Recreating the Lewis Gun with Historical Accuracy
When I create anything from scratch, I have to make sure I have a massive amount of reference. The less left up to the imagination the better especially when focused on historical accuracy. With the Lewis gun, the Canadian War Museum was kind enough to lend the SimWave team the artifact and their light studio (with supervision). We were able to shoot all of the reference photography we needed.
From there I started blocking out my high poly construction mesh in a traditional 3D modelling package using Autodesk 3ds Max. In this phase, I primarily played with shapes and forms until I got it to a point where everything looked right. Once finalised I started drilling down on the details like bolts and screw threading. All the small intricate details are what creates realism. Luckily this piece was more of a “prop” in the scene, so we skipped modelling the inner mechanics of the gun, which saved a lot of time!
Topology and Retopology of the Lewis Gun
When all was said and done I had a very detailed “High poly” model which is so dense with topology (geometric properties and spatial relations) that it can’t be used directly for any game or virtual reality experience. (High-quality images cannot update that quickly frame by frame on the screen.) To solve this the pipeline calls for something called “retopology”, or in the case of the Lewis gun, a duplicate bare bones model that holds to the silhouette of the original high poly model the best that it can. This bare bones or “low poly” model is what ends up in the engine.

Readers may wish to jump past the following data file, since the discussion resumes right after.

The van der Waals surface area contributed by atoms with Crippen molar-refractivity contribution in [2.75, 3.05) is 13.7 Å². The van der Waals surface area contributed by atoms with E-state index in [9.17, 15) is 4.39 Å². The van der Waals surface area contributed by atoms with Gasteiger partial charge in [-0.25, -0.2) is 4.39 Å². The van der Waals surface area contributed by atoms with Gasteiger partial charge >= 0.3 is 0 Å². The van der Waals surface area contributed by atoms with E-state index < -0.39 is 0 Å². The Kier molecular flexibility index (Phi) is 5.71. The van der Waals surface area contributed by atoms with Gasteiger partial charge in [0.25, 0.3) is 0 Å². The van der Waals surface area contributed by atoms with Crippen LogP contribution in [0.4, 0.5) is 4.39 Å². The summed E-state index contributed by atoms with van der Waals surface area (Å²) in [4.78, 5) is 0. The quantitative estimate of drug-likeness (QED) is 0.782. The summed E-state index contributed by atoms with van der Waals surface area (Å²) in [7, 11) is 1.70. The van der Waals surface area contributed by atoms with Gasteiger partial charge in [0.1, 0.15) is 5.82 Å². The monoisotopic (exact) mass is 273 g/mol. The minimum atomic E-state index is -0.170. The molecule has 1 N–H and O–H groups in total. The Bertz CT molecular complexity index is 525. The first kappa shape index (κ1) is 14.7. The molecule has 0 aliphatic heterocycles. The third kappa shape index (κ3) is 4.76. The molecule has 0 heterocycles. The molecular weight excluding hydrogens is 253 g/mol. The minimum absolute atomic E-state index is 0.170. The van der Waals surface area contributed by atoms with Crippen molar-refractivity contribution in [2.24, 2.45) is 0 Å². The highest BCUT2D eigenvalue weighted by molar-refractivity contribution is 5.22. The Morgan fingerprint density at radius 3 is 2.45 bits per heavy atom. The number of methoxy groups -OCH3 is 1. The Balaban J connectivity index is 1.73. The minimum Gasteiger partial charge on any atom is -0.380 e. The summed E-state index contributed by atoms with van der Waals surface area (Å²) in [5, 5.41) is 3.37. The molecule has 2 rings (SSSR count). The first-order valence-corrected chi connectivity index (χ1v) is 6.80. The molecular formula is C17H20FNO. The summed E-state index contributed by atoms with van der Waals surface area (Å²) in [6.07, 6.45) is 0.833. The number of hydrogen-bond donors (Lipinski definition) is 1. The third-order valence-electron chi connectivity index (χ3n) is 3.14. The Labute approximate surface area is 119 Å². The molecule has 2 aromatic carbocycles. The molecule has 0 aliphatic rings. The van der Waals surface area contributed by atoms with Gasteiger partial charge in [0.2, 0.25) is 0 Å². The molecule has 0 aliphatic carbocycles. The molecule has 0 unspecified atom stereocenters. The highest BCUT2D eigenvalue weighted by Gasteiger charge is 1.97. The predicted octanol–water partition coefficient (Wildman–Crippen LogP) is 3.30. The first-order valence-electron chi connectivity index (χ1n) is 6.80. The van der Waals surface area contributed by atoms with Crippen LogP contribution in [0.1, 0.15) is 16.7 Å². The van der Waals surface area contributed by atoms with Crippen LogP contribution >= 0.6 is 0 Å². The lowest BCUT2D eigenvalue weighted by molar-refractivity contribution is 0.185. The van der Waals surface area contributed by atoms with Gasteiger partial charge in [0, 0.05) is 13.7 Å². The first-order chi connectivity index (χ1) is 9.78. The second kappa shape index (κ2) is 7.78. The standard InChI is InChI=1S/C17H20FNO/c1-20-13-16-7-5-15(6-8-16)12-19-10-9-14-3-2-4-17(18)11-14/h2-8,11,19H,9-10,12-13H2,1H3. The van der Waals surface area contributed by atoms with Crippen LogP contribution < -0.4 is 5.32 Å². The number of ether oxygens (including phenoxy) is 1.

Once the low poly model is complete, I use a process called “baking” to transfer all of that hard detail work from the high poly stage into the low poly to be textured correctly. I used Allegorithmics Substance Painter and Substance Designer to create all of the texture and material information utilised by the game engine (Unity3D) to make the gun look “real”.
Once completed, I passed it off to the animators and programmers to move onto the next asset!